The last time the U.S. women’s team pursuit squad raced in major international competition, smiles and tears made the emotion that much more intense from the winner’s podium.
In February 2020, just weeks before the world closed down in pandemic fears, the four-rider team delivered its most dominating and encouraging world title yet in the precision and watt-fueled race against the clock.
Yet there was a teammate missing: Kelly Catlin, the 23-year-old who died from suicide in March 2019. The U.S. team dedicated their ride to her.
“This one is super special,” said Chloé Dygert, who earned Rio Olympic silver on a team with Catlin. “This is our first world championship since Kelly. To win here, for her, it means a lot. It’s very emotional. We had her in our hearts this whole time.”
When the U.S. women’s team lines up in Tokyo later this summer, the team will have Catlin close to their hearts. In her absence, the team was forced to regroup and refocus. In something as precise and integrated, that’s no easy feat.
Longtime team anchor Sarah Hammer, who drove the team to back-to-back silver medals in 2012 and 2106, retired after Rio de Janeiro. Then, Catlin’s tragic death dealt a crushing blow to everyone inside the team. Dygert and emerging talent Jennifer Valente stepped up to provide leadership and restore the team’s ballast from the depths of disappointment and despair.
The women’s team pursuit squad, one of the most prolific and reliable inside USA Cycling’s wheelhouse for the Olympics, had to start from scratch. The team cast a wide net to round out the rotation. Emma White and Lily Williams were brought in, and after long hours on the track, slotted into the well-oiled machine. Replacing riders in a team pursuit, or bringing in new talent from beyond the track, already creates a challenge.
Having to replace a core rider under such emotional circumstances made the mountain to Tokyo even harder to climb.
Head coach Gary Sutton was especially moved. The legendary Australian track coach, who joined the American team in 2018, was overwhelmed with emotion on the infield in Berlin when he watched his crew power to gold.
“She just meant so much to everyone inside this team,” Sutton said of Catlin. “The way the team came together to win here today in the way they did says so much about everyone in this organization. I couldn’t be prouder.”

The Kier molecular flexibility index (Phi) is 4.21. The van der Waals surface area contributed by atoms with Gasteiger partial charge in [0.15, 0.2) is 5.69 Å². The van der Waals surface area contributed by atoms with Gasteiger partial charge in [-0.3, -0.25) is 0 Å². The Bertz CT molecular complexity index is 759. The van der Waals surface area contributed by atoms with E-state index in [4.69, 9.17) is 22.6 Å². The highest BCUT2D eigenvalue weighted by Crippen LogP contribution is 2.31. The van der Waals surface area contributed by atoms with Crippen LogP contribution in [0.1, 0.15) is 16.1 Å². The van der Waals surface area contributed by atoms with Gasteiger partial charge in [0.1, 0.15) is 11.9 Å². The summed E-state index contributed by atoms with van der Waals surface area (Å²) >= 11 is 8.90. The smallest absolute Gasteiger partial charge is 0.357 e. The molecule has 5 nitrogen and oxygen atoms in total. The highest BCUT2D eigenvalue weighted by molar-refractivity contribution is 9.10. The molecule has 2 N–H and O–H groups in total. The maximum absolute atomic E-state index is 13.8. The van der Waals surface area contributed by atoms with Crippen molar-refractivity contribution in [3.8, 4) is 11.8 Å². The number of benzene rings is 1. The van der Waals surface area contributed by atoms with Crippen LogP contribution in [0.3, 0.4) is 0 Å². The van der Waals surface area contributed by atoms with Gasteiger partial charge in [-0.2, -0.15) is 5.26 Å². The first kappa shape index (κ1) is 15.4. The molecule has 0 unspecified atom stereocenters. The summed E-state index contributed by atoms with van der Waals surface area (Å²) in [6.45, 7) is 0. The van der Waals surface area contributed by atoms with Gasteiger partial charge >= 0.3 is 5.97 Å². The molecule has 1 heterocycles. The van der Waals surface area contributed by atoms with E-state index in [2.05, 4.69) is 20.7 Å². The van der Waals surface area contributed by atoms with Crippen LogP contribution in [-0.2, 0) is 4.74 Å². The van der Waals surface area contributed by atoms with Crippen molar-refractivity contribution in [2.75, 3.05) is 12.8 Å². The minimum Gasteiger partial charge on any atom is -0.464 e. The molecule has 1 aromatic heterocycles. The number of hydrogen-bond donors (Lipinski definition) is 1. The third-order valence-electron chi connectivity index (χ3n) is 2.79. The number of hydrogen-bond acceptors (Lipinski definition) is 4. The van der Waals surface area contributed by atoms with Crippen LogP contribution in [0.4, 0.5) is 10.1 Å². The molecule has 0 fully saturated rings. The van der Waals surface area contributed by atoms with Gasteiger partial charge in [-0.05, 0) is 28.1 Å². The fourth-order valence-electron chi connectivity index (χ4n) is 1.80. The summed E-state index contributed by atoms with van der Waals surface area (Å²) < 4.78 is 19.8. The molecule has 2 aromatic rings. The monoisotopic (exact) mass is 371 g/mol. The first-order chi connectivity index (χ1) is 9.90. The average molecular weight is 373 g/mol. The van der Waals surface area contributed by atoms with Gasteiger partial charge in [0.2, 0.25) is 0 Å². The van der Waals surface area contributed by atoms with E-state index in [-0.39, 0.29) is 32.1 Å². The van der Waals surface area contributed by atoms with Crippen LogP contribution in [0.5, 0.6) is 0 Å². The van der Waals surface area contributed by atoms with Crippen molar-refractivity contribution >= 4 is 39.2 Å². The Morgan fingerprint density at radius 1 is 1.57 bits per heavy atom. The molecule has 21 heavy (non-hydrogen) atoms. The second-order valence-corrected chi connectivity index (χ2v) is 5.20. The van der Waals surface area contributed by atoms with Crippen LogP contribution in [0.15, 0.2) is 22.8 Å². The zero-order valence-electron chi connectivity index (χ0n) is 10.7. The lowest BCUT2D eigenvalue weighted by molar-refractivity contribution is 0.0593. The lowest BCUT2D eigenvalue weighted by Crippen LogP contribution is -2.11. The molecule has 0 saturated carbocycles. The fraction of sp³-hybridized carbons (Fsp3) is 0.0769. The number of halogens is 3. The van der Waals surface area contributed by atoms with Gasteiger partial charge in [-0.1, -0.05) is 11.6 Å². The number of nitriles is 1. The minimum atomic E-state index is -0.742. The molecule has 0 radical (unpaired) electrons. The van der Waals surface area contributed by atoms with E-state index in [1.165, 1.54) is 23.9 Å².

Flash-forward 16 months and the team is powering toward Tokyo even stronger and motivated than ever.
The goal remains the same — finally, win the gold medal.
Dygert, Valente provide the foundation
A lot has happened since the team powered so convincingly to gold in Berlin.
Literally weeks after the 2020 track worlds, international competition ground to a halt. The Tokyo Games were postponed, and everyone went into lockdown. The team hasn’t raced together since on the international stage.
Dygert, who has since emerged as a double-medal threat on the boards as well as in road in the time trial, suffered a horrific crash during the 2020 road worlds in Italy in September. While leading the women’s individual time trial, Dygert crashed heavily into a guardrail on a sweeping right-hander.
The impact left a grotesque gash on her left thigh just above her knee, putting her career in danger. A long winter of recovery and rehabilitation sees her back on track — literally and figuratively — just in time for a return to Olympic competition.
Jim Miller, the head of athletics at USA Cycling, is bullish on the team’s chances in Tokyo. Miller was the brain trust behind Kristin Armstrong and her three-straight gold medals in individual time trials, and he believes the team is on the cusp of greatness. Armstrong now works closely with Dygert, and everyone is optimistic the team will be in winning form in time to bring it all together in Tokyo.
Another key member is Valente, who, along with Dygert, is the only returning member from the Rio squad. She’s emerged as a medal threat in the endurance events as well, and will also race omnium in Tokyo.
“I still think I am young, but I am now the oldest on the team,” said Valente, 26, last year in Berlin. “We are working well together and we all know what the goal is.”
Unlike Dygert, Valente kept her most personal feelings and thoughts about Catlin close to her chest.
She wasn’t comfortable about speaking of the heartbreak, and worked hard to compartmentalize her emotions, and keep her focus on the task at hand. Valente was there in 2016 in Rio de Janeiro in a similar scenario as this Olympic cycle. The U.S. team stormed to the world title ahead of the Rio Games, only to be bested — again — by the team from Great Britain.